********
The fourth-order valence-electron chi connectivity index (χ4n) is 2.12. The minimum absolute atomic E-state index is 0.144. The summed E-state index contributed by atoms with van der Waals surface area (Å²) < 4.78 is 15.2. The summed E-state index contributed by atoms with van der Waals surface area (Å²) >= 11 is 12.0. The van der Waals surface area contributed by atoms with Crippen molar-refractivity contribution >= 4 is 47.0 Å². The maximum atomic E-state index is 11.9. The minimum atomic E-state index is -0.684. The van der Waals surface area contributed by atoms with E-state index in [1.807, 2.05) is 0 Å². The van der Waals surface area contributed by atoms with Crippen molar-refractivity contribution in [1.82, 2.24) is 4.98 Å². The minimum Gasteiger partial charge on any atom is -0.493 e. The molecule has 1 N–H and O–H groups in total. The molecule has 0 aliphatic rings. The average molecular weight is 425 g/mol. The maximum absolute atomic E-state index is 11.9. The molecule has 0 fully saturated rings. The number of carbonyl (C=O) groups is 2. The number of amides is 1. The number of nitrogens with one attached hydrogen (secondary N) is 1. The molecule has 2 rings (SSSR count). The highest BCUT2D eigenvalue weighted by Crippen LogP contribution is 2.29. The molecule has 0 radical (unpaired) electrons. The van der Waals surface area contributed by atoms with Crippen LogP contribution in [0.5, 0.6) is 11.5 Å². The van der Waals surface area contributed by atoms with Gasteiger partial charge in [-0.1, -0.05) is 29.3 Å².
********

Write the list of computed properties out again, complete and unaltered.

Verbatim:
The fourth-order valence-electron chi connectivity index (χ4n) is 2.12. The minimum absolute atomic E-state index is 0.144. The summed E-state index contributed by atoms with van der Waals surface area (Å²) < 4.78 is 15.2. The summed E-state index contributed by atoms with van der Waals surface area (Å²) >= 11 is 12.0. The van der Waals surface area contributed by atoms with Crippen molar-refractivity contribution >= 4 is 47.0 Å². The maximum atomic E-state index is 11.9. The minimum atomic E-state index is -0.684. The van der Waals surface area contributed by atoms with E-state index in [1.807, 2.05) is 0 Å². The van der Waals surface area contributed by atoms with Crippen molar-refractivity contribution in [1.82, 2.24) is 4.98 Å². The minimum Gasteiger partial charge on any atom is -0.493 e. The molecule has 1 N–H and O–H groups in total. The molecule has 0 aliphatic rings. The average molecular weight is 425 g/mol. The maximum absolute atomic E-state index is 11.9. The molecule has 0 fully saturated rings. The number of carbonyl (C=O) groups is 2. The number of amides is 1. The number of nitrogens with one attached hydrogen (secondary N) is 1. The molecule has 2 rings (SSSR count). The highest BCUT2D eigenvalue weighted by Crippen LogP contribution is 2.29. The molecule has 0 radical (unpaired) electrons. The van der Waals surface area contributed by atoms with Crippen LogP contribution in [0.5, 0.6) is 11.5 Å². The van der Waals surface area contributed by atoms with Gasteiger partial charge in [-0.1, -0.05) is 29.3 Å².